Stentor’s view

As canada approaches the 21st century, our major challenge is to instill hope in Canadians in the future growth and prosperity of the nation.This means creating new jobs and opportunities for Canadians.It means ensuring that technology's promise to make life easier...

As canada approaches the 21st century, our major challenge is to instill hope in Canadians in the future growth and prosperity of the nation.

This means creating new jobs and opportunities for Canadians.

It means ensuring that technology’s promise to make life easier will be kept. It means building an economic springboard for the future.

Late last month, Stentor, the alliance of Canada’s top full-service telephone companies, proposed its version of a national information highway – presenting Canada with a major opportunity to meet pressing challenges.

In so doing, a vital, important debate has begun.

CRTC review

Concurrently, the Canadian Radio-television and Telecommunications Commission’s regulatory review this month on the structure of the telecommunications industry is also worthy of attention.

These hearings are particularly relevant to addressing the need for change in how our industry is regulated in its current competitive environment.

However, underlying these lengthy discussions is the fact that with the increasing convergence of technologies, the competitive frontiers of all communications industries will certainly grow.

Regulation must reflect this emerging reality.

It must ensure that present cable, telecom, wireless and satellite networks will be joined sooner than later into a seamless, high-speed network capable of carrying voice, text, data, graphics and video services.


The information highway Stentor envisages would provide universal access to basic and advanced communications and information services through a network of many networks, owned and operated by different service providers.

In giving Canadians choice, it will put consumers in control of how, when and with whom they communicate.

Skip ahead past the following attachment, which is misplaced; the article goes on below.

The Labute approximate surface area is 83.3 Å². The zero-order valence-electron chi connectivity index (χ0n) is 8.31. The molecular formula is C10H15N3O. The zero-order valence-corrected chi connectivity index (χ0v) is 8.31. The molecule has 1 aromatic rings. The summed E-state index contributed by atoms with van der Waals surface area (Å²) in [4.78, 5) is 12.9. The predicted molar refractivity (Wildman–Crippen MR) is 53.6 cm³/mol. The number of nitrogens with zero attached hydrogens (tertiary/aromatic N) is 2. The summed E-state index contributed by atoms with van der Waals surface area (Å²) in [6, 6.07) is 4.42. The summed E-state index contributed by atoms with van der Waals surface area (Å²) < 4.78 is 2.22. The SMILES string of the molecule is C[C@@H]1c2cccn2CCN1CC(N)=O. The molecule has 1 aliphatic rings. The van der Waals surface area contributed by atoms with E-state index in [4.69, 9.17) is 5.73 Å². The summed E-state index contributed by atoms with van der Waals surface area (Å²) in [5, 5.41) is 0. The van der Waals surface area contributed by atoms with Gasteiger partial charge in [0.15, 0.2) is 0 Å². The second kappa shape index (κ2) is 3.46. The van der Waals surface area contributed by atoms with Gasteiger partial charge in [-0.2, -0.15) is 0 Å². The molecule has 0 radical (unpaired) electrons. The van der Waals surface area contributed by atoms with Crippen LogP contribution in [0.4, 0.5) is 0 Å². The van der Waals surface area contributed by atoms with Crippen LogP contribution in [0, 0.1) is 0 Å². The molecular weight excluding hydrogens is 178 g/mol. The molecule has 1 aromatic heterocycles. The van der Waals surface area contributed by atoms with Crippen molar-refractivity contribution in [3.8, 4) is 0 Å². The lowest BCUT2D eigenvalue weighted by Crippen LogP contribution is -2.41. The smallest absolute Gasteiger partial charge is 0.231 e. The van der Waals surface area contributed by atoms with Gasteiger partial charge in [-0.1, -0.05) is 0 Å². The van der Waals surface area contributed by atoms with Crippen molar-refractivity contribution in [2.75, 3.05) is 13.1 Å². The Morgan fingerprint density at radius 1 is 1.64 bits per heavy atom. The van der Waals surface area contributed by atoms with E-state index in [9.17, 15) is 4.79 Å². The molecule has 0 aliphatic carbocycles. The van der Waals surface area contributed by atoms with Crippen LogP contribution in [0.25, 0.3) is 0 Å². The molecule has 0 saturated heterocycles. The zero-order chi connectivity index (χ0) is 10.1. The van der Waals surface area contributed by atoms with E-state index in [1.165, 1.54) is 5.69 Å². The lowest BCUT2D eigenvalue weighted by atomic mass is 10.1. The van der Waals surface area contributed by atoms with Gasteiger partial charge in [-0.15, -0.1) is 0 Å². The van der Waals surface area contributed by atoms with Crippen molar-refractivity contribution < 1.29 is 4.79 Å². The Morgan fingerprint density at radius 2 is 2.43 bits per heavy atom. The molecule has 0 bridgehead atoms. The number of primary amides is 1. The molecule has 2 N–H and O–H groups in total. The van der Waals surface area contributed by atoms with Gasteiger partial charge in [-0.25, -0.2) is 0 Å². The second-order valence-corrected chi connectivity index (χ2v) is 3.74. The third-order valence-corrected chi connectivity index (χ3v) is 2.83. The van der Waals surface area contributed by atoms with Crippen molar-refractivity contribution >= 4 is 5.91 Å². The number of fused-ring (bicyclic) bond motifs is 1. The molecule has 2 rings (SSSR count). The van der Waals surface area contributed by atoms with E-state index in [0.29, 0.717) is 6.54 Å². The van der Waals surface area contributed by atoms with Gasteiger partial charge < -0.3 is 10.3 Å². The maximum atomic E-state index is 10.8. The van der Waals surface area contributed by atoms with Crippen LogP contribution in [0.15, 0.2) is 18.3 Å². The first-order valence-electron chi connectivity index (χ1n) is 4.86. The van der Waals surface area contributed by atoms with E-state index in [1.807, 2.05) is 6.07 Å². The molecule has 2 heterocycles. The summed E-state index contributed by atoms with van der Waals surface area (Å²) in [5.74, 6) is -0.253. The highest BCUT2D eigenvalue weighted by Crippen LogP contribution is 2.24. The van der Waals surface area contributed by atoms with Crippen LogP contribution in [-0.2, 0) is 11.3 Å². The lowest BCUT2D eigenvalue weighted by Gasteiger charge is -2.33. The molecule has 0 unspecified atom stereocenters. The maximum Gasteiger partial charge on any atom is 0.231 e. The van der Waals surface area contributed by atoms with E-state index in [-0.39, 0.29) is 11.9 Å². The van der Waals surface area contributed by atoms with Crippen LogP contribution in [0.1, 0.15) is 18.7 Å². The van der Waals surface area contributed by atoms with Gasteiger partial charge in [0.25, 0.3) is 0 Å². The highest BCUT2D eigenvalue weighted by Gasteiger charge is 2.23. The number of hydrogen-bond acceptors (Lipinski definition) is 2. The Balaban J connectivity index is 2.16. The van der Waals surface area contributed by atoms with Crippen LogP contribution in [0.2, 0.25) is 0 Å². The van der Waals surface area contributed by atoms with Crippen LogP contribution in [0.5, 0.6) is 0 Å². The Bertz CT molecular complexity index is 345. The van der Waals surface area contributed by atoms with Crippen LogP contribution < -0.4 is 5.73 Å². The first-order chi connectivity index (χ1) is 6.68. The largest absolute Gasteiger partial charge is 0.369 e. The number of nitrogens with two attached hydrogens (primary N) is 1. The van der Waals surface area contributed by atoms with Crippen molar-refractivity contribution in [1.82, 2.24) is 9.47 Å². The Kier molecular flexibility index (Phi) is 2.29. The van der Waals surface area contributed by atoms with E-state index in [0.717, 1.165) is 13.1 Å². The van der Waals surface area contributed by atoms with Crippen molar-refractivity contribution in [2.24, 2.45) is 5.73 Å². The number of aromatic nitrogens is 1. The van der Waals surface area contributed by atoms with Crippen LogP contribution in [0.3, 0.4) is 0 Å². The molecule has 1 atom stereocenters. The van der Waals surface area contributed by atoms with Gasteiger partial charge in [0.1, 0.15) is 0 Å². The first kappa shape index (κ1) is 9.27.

(For example, interactive home shopping will allow selection, price negotiation, styling and transaction processing at the touch of a button, while advertising will be customized to the end-user.)

As a direct consequence, this electronic infrastructure will stimulate economic activity, generate employment opportunities and enable improved productivity to help Canadians deal with global competitive forces which, left unchallenged, can erode our present living standards.

We as Canadians already have a world class communications infrastructure and are fully capable of developing our own information highway, just as our global competitors are doing in Japan, in Europe, in the u.s. and elsewhere in the world.

Canada’s potential can be realized most fully when government and industry clearly demonstrate the will and the determination to act, boldly and immediately, in the spirit of co-operation.

However, we need:

- a policy, tax and regulatory environment which facilitates, encourages and supports the timely development of an information highway employing common technical standards

- private-sector co-operation and leadership in financing, building and operating and maintaining a modern information highway

- fair and open access to this highway for all service providers, in a competitive environment

- affordable services

- protection of privacy and the principles of copyright

- promotion of Canadian culture

The scope of the task, however, requires broader co-operation. To help move the process forward, the Stentor companies are prepared to lead in opening a dialogue with all industry players, including the cable industry.

Canada’s current communications environment is one of mainly closed and proprietary systems.

Cable and telecommunications networks, for example, do not connect, nor do they work in tandem with each other.

Furthermore, existing systems vary immensely in their degree of openness. The public telecommunication networks are open in access, use and content, but closed in their architecture.

Canada’s full-service telecommunications providers are ready to change this and make their system fully open. Cable systems remain closed in terms of their architecture, content and use.

As alliances and mergers between different industries are only just beginning, an open environment is inevitable.

A Canadian information highway – allowed to flourish in an open environment – will offer to customers the ability to choose when, where and with whom they exchange information.

An open environment will improve the ability of Canadian cultural and information service providers to offer Canadian products because all providers will have access to the consumer.

An open environment will promote competition, leading to quicker innovation in the marketplace, improved business efficiencies, increased consumer choice and more business opportunities, including in marketing and advertising.

The choice is clear. We need to act now.

Jocelyne Cote-O’Hara is president and chief executive officer of Stentor Telecom Policy, in Ottawa, a government relations and policy advisory arm to Canada’s major telecommunications players.